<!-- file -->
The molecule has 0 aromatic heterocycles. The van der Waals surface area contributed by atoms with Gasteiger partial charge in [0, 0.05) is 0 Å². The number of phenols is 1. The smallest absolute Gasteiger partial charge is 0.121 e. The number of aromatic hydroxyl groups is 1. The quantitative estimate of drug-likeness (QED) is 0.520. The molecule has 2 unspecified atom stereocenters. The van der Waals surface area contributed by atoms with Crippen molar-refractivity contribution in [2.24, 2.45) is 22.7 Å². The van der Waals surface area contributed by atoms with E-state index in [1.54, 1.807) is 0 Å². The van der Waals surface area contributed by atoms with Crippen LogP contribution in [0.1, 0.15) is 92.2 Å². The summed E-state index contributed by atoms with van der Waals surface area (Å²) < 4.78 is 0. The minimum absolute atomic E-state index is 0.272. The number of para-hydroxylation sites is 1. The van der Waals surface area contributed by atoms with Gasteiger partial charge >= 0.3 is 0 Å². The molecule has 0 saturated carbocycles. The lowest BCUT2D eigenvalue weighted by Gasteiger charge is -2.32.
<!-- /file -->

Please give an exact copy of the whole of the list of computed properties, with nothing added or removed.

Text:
The molecule has 0 aromatic heterocycles. The van der Waals surface area contributed by atoms with Gasteiger partial charge in [0, 0.05) is 0 Å². The number of phenols is 1. The smallest absolute Gasteiger partial charge is 0.121 e. The number of aromatic hydroxyl groups is 1. The quantitative estimate of drug-likeness (QED) is 0.520. The molecule has 2 unspecified atom stereocenters. The van der Waals surface area contributed by atoms with Crippen molar-refractivity contribution in [2.24, 2.45) is 22.7 Å². The van der Waals surface area contributed by atoms with E-state index in [1.54, 1.807) is 0 Å². The van der Waals surface area contributed by atoms with Crippen LogP contribution in [0.1, 0.15) is 92.2 Å². The summed E-state index contributed by atoms with van der Waals surface area (Å²) < 4.78 is 0. The minimum absolute atomic E-state index is 0.272. The number of para-hydroxylation sites is 1. The van der Waals surface area contributed by atoms with Gasteiger partial charge >= 0.3 is 0 Å². The molecule has 0 saturated carbocycles. The lowest BCUT2D eigenvalue weighted by Gasteiger charge is -2.32.